There are loopholes in the current law. Ethnic minorities, for instance, continue to struggle for equal education and employment. Photo: K. Y. Cheng

Greater discrimination protection will benefit all in Hong Kong

York Chow says too many misconceptions remain about aspects of ongoing Hong Kong law review


In July, the Equal Opportunities Commission launched a public consultation on the review of the discrimination law to consider how the existing anti-discrimination ordinances can be improved to better promote equality for everyone in Hong Kong. Since then, we have met numerous stakeholder organisations and received tens of thousands of submissions. In light of the enthusiastic response, the deadline for submissions has been extended to the end of this month.

Thus far, two issues have been in the public debate: the proposal to cover nationality, citizenship and residency status under the Race Discrimination Ordinance, and the question on expanding the protection against marital status discrimination to couples in de facto relationships. What has emerged is that there remains much misunderstanding about the proposals. They are worth clarifying.

Some fear that if nationality, citizenship and residency status become protected, one would no longer be able to express views about people from the mainland, or use terms such as "locusts", publicly and freely. But this misses the point. The review is not aimed at banning particular words, but ensuring that all people enjoy equal protection under the law. This means Hong Kong people would enjoy protection if they are discriminated against due to their residency status as well.

Crucially, the review concerning this status also aims to ensure that other groups who face discrimination may have equal protection. There have been a number of instances where ethnic minorities have been denied jobs or services, such as a bank account, due to their nationality. Closing this gap would help foster an inclusive culture in this city.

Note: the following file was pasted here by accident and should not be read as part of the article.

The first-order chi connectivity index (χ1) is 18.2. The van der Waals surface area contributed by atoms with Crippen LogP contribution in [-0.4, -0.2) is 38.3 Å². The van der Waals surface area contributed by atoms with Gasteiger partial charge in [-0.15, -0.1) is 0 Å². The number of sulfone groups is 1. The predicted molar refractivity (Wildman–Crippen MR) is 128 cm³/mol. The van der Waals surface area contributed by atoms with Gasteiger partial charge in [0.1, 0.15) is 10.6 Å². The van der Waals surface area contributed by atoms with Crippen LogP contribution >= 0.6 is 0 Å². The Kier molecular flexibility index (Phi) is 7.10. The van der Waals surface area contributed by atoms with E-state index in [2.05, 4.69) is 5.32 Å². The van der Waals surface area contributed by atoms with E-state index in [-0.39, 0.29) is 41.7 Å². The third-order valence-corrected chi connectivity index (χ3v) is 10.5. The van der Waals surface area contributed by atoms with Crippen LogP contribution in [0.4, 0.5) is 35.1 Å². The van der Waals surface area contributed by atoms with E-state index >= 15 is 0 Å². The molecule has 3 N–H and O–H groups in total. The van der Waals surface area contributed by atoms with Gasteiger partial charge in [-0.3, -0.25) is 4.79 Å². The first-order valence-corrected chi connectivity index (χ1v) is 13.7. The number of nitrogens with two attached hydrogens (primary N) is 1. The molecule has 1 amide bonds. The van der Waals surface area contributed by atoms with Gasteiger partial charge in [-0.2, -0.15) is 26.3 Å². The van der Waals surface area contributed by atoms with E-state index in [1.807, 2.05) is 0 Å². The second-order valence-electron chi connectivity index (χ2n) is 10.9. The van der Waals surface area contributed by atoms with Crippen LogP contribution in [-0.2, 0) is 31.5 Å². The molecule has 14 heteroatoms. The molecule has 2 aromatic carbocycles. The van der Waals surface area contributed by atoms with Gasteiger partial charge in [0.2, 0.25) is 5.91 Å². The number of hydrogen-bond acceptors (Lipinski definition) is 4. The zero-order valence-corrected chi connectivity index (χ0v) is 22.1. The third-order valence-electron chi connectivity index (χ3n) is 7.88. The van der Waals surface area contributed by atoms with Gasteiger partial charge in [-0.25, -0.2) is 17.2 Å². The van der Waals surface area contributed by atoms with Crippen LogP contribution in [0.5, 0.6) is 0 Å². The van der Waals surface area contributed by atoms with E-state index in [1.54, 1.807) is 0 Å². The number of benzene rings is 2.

Another major concern voiced relates to the proposed inclusion of de facto relationships under marital status. Some worry it might mean employers would need to provide benefits to partners from casual relationships, leading to a massive cost burden. In fact, the proposal would be intended to cover only couples in truly committed relationships similar to a marriage, but who do not wish to get married. The review is seeking more views on this.

The commission believes there is a need to protect people in de facto relationships from discrimination as there are many situations where they do not have the same entitlements as married couples. In addition to spousal benefits such as medical insurance coverage, for example, many have care responsibilities, such as in cases where the partner falls ill, but these responsibilities may not be recognised in cases where compassionate leave is required.


Others fear extending protection would lead to the legalisation of same-sex marriages. This is a mischaracterisation, as it has no relevance to the legal definition of marriage. Even if protection for same-sex de facto relationships is introduced, it does not mean same-sex marriage is legalised, as discrimination legislation does not cover the right to marry in Hong Kong.

It is worth bearing in mind that the review is much bigger and more far-reaching than these two issues. We have come a long way in developing our safeguards against discrimination, but systemic inequality remains widespread.

Our own experience over the past 18 years has indicated problems and loopholes in the current law, which show the need for modernisation. For instance, there are still far too few women in top leadership positions, despite advances in female educational attainment. Pregnancy discrimination and sexual harassment remain rife. Ethnic minorities and people with disabilities continue to struggle for equal education and employment. Large parts of the city are inaccessible to many, whether an elderly wheelchair user or a parent with a pram, due to the shortage of barrier-free facilities.

To create real changes, we must look beyond providing redress for individual complaints to mainstreaming equal opportunity values into everyday policies and practices. That is why we are looking at a number of other issues as part of the review.


Many of our proposals are in line with recommendations made to Hong Kong over the years by various UN bodies. A number have already been enacted in other jurisdictions such as Britain and Australia, which were models for Hong Kong's anti-discrimination law. They include measures such as instituting a duty to provide reasonable accommodation to people with disability.

For wider human rights abuses, we are also considering whether a human rights commission should be set up.


The review is an opportunity to make substantive changes which would have reverberations for generations to come. We are open to different views, in recognition that there will be diverse standpoints in a multicultural society. We must find common ground through rational dialogue and remember that we all want the same thing: equal opportunities to pursue our dreams.

This article appeared in the South China Morning Post print edition as: More protection against discrimination will benefit everyone in our society